Jess, Maureen, and Jason in the Old Shirt Factory - credit: IPRG

Jess, Maureen, and Jason in the Old Shirt Factory – credit: IPRG

We began by cramming ourselves into the old barber shop where two individuals had died—one from suicide and the other at the hands of another inmate. Initially, there was a cold draft that several of us felt but we were quickly able to establish that it was originating from an old airshaft. The only notable event in this particular building was a loud mysterious whisper that was heard only by myself and two IPRG investigators. We questioned the shy couple in the corner who were adamant of their silence, but the potentially interesting EVP (electronic voice phenomena) did not turn up during analysis.

Next we ventured into the old shirt factory where a Ghost Adventures episode claimed a man was gang-raped to death while in the showers. We were quickly informed that this was merely a rumor. If that rumor holds any credence, that’s probably a pretty angry ghost. There wasn’t much to report here as the few creaks, bangs, and groans we heard were most likely explainable.

Maureen stares into a cell

Cell Block 2 – credit: Jason McClellan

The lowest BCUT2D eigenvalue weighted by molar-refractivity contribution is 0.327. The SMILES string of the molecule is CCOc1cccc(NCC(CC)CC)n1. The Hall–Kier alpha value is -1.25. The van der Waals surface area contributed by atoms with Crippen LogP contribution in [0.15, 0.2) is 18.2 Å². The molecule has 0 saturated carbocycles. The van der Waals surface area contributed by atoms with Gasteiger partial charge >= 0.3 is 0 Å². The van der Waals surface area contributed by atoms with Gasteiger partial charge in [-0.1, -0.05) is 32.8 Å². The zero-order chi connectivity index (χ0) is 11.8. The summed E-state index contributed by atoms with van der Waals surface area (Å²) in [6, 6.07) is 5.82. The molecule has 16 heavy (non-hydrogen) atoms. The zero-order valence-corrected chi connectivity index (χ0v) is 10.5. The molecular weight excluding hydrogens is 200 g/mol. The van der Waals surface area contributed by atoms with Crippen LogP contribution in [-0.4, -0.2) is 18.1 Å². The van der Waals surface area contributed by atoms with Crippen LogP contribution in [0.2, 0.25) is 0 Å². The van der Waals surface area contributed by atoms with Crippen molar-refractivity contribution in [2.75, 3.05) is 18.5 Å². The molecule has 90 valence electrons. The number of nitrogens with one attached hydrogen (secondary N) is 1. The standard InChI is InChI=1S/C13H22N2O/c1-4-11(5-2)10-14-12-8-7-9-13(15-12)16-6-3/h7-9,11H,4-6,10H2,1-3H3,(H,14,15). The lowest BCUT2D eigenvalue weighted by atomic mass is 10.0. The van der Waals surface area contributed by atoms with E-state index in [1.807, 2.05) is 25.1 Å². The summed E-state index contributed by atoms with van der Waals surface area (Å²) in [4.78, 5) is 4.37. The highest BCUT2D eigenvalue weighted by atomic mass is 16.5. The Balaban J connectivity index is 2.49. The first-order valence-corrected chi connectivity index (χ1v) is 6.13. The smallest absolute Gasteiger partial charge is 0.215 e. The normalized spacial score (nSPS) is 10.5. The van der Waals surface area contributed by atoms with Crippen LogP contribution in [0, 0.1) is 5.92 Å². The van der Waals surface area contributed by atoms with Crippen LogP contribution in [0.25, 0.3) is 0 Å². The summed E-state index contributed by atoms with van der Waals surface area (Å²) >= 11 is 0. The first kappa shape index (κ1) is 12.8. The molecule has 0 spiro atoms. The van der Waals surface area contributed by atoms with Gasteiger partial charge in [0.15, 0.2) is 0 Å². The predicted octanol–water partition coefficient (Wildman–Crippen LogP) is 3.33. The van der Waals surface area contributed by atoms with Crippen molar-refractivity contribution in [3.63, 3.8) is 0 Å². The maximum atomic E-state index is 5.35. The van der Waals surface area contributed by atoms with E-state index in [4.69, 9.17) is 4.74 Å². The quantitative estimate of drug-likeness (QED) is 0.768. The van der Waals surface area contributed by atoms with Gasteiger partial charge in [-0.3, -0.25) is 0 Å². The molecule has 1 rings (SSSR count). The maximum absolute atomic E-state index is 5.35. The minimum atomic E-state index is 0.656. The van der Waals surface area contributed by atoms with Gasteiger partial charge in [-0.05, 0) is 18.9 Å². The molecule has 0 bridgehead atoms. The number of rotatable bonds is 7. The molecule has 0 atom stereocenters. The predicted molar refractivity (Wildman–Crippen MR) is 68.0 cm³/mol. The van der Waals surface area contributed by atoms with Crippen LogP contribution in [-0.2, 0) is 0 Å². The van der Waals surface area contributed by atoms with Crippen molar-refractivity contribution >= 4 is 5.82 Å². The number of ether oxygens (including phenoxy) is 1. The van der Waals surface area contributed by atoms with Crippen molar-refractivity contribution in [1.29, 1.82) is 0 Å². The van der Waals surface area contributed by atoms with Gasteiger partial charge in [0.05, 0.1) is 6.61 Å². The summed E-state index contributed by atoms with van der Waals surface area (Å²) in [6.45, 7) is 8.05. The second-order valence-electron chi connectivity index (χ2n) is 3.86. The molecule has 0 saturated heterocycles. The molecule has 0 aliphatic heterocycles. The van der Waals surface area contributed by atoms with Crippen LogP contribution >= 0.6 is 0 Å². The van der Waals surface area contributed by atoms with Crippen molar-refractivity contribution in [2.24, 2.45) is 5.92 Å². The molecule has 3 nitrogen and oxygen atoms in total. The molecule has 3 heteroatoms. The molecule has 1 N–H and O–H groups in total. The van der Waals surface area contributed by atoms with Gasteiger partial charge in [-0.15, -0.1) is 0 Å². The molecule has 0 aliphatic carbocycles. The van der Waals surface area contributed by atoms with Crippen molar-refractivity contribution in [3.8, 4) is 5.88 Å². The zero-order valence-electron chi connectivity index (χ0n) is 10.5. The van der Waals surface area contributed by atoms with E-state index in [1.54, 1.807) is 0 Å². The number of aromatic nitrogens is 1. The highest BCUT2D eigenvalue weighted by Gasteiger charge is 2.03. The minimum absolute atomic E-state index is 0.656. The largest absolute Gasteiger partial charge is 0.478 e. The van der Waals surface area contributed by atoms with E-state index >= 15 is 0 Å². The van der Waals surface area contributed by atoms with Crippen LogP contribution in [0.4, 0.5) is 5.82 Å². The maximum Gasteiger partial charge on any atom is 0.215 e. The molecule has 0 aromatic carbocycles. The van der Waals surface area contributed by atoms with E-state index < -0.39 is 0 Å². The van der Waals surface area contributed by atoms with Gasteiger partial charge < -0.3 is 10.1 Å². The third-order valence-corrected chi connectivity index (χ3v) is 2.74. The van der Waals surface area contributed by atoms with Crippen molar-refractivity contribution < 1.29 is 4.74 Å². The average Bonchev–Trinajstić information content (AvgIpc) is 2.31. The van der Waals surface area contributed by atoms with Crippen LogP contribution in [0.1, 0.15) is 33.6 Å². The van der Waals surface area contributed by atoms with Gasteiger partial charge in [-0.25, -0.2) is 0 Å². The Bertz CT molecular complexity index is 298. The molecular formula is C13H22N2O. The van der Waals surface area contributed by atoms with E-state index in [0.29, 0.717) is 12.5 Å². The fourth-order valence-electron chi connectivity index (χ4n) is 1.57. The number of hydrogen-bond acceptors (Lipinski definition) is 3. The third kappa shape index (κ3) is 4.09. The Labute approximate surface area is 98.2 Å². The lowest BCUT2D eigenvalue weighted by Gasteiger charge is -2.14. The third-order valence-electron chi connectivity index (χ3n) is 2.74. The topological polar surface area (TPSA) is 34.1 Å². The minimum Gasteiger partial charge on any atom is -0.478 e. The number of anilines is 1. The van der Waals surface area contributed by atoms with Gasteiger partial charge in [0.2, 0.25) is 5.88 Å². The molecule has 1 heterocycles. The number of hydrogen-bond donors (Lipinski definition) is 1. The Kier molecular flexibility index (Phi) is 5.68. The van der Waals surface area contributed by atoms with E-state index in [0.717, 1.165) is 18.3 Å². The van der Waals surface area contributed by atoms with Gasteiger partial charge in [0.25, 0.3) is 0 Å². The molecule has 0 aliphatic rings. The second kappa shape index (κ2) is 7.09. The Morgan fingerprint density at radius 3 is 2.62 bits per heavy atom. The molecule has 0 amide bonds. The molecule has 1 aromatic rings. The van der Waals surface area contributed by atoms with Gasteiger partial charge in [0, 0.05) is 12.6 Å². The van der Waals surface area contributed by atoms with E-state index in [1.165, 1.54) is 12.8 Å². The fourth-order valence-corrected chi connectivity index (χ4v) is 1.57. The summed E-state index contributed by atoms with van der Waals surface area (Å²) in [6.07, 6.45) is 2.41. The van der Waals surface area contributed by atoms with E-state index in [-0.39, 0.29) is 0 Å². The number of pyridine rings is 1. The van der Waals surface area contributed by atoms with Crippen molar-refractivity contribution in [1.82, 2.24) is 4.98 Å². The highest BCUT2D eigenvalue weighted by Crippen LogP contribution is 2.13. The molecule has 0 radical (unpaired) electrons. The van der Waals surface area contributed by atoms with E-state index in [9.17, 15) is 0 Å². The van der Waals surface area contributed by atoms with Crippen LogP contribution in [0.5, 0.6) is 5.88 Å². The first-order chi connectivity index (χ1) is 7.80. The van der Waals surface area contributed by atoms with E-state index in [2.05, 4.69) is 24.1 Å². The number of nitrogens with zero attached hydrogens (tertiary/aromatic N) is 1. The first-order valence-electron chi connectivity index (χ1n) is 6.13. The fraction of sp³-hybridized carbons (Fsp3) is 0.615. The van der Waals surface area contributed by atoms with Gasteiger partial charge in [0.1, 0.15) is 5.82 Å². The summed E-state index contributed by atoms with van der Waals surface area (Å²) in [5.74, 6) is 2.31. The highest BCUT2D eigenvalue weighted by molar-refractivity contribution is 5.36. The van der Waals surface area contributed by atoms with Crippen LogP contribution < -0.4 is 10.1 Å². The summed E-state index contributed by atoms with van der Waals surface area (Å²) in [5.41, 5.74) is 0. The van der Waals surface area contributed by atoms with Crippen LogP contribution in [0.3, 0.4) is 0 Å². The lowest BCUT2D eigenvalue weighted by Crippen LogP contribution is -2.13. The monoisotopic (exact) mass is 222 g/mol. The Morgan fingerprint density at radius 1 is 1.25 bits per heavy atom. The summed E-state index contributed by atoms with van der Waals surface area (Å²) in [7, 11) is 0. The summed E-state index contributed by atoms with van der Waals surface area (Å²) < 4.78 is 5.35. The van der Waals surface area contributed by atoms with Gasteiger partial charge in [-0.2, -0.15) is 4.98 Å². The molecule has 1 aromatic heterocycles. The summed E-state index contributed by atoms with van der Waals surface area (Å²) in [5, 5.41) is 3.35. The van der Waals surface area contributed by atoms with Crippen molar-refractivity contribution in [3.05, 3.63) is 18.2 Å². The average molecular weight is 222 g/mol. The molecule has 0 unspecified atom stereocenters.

The most interesting event in our investigation occurred while we were in 2 House—a cellblock looming up the hill from maximum security. Our group heard a wall-shaking boom, which turned out to be the large heavy door of 5 House swinging open and slamming shut. We quickly verified over Walkie-Talkies that no one was currently in that building. Two team members were sent down to check it out and alleged that they heard footsteps but that the building was indeed empty. As they were walking away from the building to re-join us, we all witnessed the large door slam shut once again. It seems highly unlikely that the mild wind that night would have had the force needed to slam the door, however, without further evidence to the contrary, that is my only explanation.

Drop RoomWe had to hit up a few more buildings before we made our way down to 5 House, which was to our benefit as our investigation coincided with the time of Snowden’s botched hanging. So we found ourselves, at 12:20 AM, standing in the drop room directly below the gallows, waiting for some residual evidence of Snowden’s still lingering presence. The deafening silence continued for five minutes until I heard distinct footsteps above us. With the exception of Jason’s wife, no one else registered the noise. We continued cramming ourselves into creepy cells, solitary units, and exploring the grounds until we wrapped up our investigation at nearly 2:00 AM.

While I would attribute the majority of the sounds we heard at the Old Idaho Penitentiary to the creaks and groans of old buildings, the repeated door slamming, a few meter spikes, footsteps in the gallows, and a few mysterious whispers remain unexplained. Perhaps, just perhaps, Snowden and a few of his inmates are still serving their sentences in the afterlife.